Confusion in the Classroom

A science teacher at Rombout Middle School in Beacon has been reassigned following complaints about comments she made in the classroom. Photo by Valerie Shivel

A science teacher at Rombout Middle School in Beacon has been reassigned following complaints about comments she made in the classroom. (Photo by Valerie Shively)

What can a district do when a teacher spreads misinformation?

The mother said she first heard Laurie Malin’s name in the fall of 2021, shortly after students in the Beacon City School District returned to class full-time and in person (with masks) following the COVID-19 shutdown. 

On Sept. 13, Malin, a longtime science teacher at Rombout Middle School, had attended a Beacon school board meeting to protest New York State’s policy of testing unvaccinated teachers weekly for the coronavirus. That same month, an elementary teacher in Glens Falls who refused to be vaccinated or submit to testing had been suspended.

“We know that the COVID-19 vaccination does not prevent you from getting COVID or spreading COVID,” Malin asserted, before reeling off a litany of debunked conspiracy theories, including the allegation that PCR test swabs contained “a cancer-causing agent that damages DNA” and caused migraines and other ill effects. She also claimed that the tests didn’t actually detect COVID-19 but instead identified a coronavirus that causes the common cold. 

Calling out what she said was a flawed narrative around “a test that doesn’t tell us what we want to know,” Malin asked: “Why would we risk the health of students and employees for absolutely no reason?”

She turned again to COVID-19 vaccines, which had been rolled out at the beginning of the year. “It’s not a vaccine,” argued Malin, who, according to her LinkedIn page, holds a bachelor’s degree in biology, ecology and oceanography from Old Dominion University in Virginia. “It’s an experimental gene therapy that will alter your DNA, that has more deaths and adverse reactions associated with it—” 

Board President Meredith Heuer cut her off there, saying Malin had reached the four-minute limit for a public comment.

Malin, who has taught in the district since 2004 but is currently on leave, returned two months later, this time joining the board’s meeting by Zoom. She urged the district not to hold an upcoming vaccine clinic, one of about a dozen that it organized in partnership with Village Apothecary, a Woodstock pharmacy.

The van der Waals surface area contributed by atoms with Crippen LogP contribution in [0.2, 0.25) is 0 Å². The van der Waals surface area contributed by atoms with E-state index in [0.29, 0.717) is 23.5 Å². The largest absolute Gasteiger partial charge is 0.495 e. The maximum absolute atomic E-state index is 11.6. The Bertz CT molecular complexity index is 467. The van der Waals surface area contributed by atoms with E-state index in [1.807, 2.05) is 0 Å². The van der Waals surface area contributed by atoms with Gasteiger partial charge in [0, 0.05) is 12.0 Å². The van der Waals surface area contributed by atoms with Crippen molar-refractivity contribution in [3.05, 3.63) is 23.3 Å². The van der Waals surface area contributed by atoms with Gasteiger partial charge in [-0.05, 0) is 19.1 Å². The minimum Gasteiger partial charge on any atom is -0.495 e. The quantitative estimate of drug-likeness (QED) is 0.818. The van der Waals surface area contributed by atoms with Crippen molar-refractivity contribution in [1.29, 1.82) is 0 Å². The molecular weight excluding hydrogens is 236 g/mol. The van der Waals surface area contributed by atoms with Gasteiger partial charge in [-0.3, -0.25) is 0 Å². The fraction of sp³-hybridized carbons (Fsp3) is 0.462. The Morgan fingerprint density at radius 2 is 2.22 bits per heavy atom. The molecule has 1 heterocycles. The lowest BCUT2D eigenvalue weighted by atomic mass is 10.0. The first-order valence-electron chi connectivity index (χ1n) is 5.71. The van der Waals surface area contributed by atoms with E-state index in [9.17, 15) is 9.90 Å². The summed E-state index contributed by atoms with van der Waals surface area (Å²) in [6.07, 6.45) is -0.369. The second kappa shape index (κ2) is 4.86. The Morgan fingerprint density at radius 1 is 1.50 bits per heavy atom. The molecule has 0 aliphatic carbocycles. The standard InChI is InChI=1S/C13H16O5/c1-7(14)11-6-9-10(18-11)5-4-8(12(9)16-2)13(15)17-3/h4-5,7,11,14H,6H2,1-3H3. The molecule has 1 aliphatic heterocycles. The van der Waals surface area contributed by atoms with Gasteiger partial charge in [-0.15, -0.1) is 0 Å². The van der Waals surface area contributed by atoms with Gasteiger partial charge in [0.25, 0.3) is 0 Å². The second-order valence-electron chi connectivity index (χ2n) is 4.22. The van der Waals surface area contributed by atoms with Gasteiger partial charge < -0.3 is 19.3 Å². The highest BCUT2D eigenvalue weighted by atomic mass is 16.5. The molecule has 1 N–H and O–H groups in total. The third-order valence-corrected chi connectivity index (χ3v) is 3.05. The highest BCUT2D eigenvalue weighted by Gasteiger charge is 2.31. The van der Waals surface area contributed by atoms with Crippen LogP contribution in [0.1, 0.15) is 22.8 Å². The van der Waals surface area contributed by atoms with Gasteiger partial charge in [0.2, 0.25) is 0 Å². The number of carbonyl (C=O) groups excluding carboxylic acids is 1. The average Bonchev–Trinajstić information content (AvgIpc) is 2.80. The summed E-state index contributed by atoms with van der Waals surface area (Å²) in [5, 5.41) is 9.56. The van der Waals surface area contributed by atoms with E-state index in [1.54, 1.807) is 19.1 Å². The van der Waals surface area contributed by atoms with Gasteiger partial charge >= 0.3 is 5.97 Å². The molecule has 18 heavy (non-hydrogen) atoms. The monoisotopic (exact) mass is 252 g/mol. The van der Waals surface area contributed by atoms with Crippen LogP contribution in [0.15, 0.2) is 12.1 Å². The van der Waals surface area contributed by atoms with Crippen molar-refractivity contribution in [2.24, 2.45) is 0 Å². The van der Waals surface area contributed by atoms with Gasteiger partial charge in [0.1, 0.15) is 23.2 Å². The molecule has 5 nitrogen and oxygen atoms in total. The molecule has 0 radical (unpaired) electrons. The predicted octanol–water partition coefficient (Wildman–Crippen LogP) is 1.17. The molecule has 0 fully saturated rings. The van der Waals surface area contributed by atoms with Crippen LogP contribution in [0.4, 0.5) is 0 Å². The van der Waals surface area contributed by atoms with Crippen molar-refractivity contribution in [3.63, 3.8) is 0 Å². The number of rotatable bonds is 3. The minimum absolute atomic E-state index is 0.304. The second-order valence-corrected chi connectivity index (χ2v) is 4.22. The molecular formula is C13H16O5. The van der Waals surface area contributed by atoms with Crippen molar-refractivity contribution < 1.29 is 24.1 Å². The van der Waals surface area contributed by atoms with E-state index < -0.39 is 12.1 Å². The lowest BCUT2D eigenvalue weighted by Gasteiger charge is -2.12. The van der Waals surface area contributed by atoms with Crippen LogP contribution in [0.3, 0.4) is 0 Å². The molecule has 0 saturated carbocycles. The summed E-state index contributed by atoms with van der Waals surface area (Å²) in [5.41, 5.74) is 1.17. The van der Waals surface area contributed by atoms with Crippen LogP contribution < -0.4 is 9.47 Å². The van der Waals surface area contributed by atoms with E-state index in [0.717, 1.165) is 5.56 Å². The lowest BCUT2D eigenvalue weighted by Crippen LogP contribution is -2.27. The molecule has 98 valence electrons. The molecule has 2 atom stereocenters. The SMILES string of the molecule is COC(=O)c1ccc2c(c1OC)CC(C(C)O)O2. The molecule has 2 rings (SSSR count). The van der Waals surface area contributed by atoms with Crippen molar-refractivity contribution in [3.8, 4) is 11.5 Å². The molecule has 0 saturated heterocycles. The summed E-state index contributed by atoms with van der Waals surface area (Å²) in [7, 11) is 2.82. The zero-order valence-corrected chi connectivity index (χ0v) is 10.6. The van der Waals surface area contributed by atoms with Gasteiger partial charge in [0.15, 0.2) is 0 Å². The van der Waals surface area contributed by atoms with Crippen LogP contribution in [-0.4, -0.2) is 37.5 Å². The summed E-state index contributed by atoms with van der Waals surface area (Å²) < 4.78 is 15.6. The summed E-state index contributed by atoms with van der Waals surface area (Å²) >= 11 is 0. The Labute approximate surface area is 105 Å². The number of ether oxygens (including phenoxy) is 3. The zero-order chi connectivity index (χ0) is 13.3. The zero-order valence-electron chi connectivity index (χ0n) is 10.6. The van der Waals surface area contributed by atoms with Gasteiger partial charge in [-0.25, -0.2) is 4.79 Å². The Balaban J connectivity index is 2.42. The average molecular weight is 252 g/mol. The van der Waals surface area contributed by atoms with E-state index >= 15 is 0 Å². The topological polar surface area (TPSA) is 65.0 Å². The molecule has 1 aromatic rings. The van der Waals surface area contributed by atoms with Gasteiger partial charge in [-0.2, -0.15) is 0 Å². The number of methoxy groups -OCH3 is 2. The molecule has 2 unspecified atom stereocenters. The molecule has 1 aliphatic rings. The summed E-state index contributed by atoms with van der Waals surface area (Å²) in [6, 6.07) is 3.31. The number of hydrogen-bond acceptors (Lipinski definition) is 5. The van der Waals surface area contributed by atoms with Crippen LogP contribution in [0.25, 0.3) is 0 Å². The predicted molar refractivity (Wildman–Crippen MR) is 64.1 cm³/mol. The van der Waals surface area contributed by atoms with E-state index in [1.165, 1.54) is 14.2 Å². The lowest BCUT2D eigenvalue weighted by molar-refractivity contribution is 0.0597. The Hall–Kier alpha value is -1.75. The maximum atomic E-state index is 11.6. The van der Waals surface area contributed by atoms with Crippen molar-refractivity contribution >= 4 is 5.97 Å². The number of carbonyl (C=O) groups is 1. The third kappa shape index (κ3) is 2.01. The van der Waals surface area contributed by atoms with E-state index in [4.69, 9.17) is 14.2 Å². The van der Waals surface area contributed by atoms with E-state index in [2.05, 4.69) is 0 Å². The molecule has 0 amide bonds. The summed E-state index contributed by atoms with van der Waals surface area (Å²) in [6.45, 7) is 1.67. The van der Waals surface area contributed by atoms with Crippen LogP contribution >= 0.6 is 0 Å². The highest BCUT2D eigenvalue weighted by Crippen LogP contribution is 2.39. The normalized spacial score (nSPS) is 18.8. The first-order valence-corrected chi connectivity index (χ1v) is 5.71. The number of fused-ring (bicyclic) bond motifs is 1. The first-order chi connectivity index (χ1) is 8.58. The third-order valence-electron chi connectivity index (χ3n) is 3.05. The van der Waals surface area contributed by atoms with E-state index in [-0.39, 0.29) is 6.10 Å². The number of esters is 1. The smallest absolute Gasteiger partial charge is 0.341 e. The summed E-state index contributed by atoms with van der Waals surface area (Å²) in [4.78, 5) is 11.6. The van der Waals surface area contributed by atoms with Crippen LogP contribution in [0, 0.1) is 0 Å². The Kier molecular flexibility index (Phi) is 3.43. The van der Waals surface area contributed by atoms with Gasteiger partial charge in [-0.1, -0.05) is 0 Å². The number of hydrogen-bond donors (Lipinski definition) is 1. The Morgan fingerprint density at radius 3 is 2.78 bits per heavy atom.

“All of the vaccines so far have proven to be very dangerous, which is supported by VAERS,” she said, referring to the Vaccine Adverse Event Reporting System, a platform that compiles unverified self-reports of side effects. The program, which is managed by the federal Centers for Disease Control and Prevention and the Food and Drug Administration, saw its data misrepresented by anti-vaccine groups during the pandemic. 

Noting that children are less likely than adults to suffer severe complications from COVID, Malin alleged that Pfizer, one of the companies to develop vaccines, was “using our little children as lab rats.”

“They have no idea what’s going to happen when they do this,” she said. “Well, that’s not true — they do have an idea. They know that a lot of children are going to die.”

That didn’t happen. The American Medical Association has called the vaccines “extremely safe” and said that, even in the event of a COVID infection, they strongly protect children from severe illness and hospitalization. 

Malin wasn’t alone in questioning public-health recommendations. During that school year, which saw the emergence of the highly contagious omicron variant of the virus that causes COVID-19, some parents offered comments at school board meetings expressing doubts about vaccines and mask requirements. In addition, Joy Bonneau, a special education teacher at Glenham Elementary School, spoke at several meetings, at one point accusing school board members of ignoring her repeated comments questioning the safety of the vaccines.

In an email this week, Bonneau said she has never discussed her views with her kindergarten students or their parents. “They were not my audience,” she wrote. “My audience was the policymakers of this district.”

Switching classes

Beginning late last summer, when students received their class schedules for the 2022-23 school year, the parents of 10 of the 95 students assigned to Malin asked the district to have their children moved to another science teacher’s class, according to district records obtained through a Freedom of Information Law (FOIL) request.